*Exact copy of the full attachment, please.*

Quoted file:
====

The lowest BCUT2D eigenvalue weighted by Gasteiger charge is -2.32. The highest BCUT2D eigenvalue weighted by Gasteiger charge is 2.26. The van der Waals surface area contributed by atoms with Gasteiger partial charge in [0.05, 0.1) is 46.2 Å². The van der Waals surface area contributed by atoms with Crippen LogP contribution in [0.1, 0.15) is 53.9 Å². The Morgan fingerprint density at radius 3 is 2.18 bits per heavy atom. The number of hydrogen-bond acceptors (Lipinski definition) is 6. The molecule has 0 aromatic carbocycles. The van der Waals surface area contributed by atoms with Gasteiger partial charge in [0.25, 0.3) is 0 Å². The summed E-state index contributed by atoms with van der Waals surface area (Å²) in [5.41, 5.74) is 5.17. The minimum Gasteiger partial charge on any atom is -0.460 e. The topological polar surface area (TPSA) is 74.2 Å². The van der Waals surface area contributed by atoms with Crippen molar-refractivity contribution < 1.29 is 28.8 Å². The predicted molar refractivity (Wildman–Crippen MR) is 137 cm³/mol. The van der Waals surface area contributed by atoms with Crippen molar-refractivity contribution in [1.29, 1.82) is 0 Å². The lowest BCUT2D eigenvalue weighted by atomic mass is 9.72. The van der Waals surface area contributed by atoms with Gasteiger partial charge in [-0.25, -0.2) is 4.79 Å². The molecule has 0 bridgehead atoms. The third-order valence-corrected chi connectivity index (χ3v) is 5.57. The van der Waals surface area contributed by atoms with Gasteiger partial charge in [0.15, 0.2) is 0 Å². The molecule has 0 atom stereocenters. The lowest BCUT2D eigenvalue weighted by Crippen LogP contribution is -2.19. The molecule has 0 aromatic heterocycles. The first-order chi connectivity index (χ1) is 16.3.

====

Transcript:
The lowest BCUT2D eigenvalue weighted by Gasteiger charge is -2.32. The highest BCUT2D eigenvalue weighted by Gasteiger charge is 2.26. The van der Waals surface area contributed by atoms with Gasteiger partial charge in [0.05, 0.1) is 46.2 Å². The van der Waals surface area contributed by atoms with Crippen LogP contribution in [0.1, 0.15) is 53.9 Å². The Morgan fingerprint density at radius 3 is 2.18 bits per heavy atom. The number of hydrogen-bond acceptors (Lipinski definition) is 6. The molecule has 0 aromatic carbocycles. The van der Waals surface area contributed by atoms with Gasteiger partial charge in [0.25, 0.3) is 0 Å². The summed E-state index contributed by atoms with van der Waals surface area (Å²) in [5.41, 5.74) is 5.17. The minimum Gasteiger partial charge on any atom is -0.460 e. The topological polar surface area (TPSA) is 74.2 Å². The van der Waals surface area contributed by atoms with Crippen molar-refractivity contribution < 1.29 is 28.8 Å². The predicted molar refractivity (Wildman–Crippen MR) is 137 cm³/mol. The van der Waals surface area contributed by atoms with Crippen molar-refractivity contribution in [1.29, 1.82) is 0 Å². The lowest BCUT2D eigenvalue weighted by atomic mass is 9.72. The van der Waals surface area contributed by atoms with Gasteiger partial charge in [-0.25, -0.2) is 4.79 Å². The molecule has 0 bridgehead atoms. The third-order valence-corrected chi connectivity index (χ3v) is 5.57. The van der Waals surface area contributed by atoms with Gasteiger partial charge in [0.15, 0.2) is 0 Å². The molecule has 0 atom stereocenters. The lowest BCUT2D eigenvalue weighted by Crippen LogP contribution is -2.19. The molecule has 0 aromatic heterocycles. The first-order chi connectivity index (χ1) is 16.3.